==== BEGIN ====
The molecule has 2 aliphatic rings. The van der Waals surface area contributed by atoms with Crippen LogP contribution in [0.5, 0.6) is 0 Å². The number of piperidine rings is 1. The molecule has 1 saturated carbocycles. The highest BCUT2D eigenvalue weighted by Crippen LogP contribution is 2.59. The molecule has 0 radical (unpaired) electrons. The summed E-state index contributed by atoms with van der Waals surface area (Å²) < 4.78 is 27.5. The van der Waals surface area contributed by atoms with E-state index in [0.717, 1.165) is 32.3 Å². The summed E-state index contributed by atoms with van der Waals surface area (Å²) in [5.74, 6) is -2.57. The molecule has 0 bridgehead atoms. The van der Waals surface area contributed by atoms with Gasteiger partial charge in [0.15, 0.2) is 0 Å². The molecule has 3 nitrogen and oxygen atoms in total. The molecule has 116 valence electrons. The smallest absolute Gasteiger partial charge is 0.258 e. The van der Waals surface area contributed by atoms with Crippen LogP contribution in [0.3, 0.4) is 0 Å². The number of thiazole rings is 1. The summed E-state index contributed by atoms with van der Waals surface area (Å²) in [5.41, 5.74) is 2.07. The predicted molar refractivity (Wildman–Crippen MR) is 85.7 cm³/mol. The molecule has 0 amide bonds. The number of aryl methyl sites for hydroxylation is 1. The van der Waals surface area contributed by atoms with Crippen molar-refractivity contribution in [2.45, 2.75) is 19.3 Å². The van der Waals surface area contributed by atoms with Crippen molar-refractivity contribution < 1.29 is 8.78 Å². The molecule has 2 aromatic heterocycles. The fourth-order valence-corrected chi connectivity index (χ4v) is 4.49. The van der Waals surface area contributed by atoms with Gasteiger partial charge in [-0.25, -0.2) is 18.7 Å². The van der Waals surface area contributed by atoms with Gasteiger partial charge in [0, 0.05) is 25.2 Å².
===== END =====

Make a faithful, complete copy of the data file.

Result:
The molecule has 2 aliphatic rings. The van der Waals surface area contributed by atoms with Crippen LogP contribution in [0.5, 0.6) is 0 Å². The number of piperidine rings is 1. The molecule has 1 saturated carbocycles. The highest BCUT2D eigenvalue weighted by Crippen LogP contribution is 2.59. The molecule has 0 radical (unpaired) electrons. The summed E-state index contributed by atoms with van der Waals surface area (Å²) < 4.78 is 27.5. The van der Waals surface area contributed by atoms with E-state index in [0.717, 1.165) is 32.3 Å². The summed E-state index contributed by atoms with van der Waals surface area (Å²) in [5.74, 6) is -2.57. The molecule has 0 bridgehead atoms. The van der Waals surface area contributed by atoms with Gasteiger partial charge in [0.15, 0.2) is 0 Å². The molecule has 3 nitrogen and oxygen atoms in total. The molecule has 116 valence electrons. The smallest absolute Gasteiger partial charge is 0.258 e. The van der Waals surface area contributed by atoms with Crippen LogP contribution in [0.3, 0.4) is 0 Å². The number of thiazole rings is 1. The summed E-state index contributed by atoms with van der Waals surface area (Å²) in [5.41, 5.74) is 2.07. The predicted molar refractivity (Wildman–Crippen MR) is 85.7 cm³/mol. The molecule has 0 amide bonds. The number of aryl methyl sites for hydroxylation is 1. The van der Waals surface area contributed by atoms with Crippen molar-refractivity contribution in [2.45, 2.75) is 19.3 Å². The van der Waals surface area contributed by atoms with Crippen molar-refractivity contribution < 1.29 is 8.78 Å². The molecule has 2 aromatic heterocycles. The fourth-order valence-corrected chi connectivity index (χ4v) is 4.49. The van der Waals surface area contributed by atoms with Gasteiger partial charge in [-0.25, -0.2) is 18.7 Å². The van der Waals surface area contributed by atoms with Gasteiger partial charge in [0, 0.05) is 25.2 Å².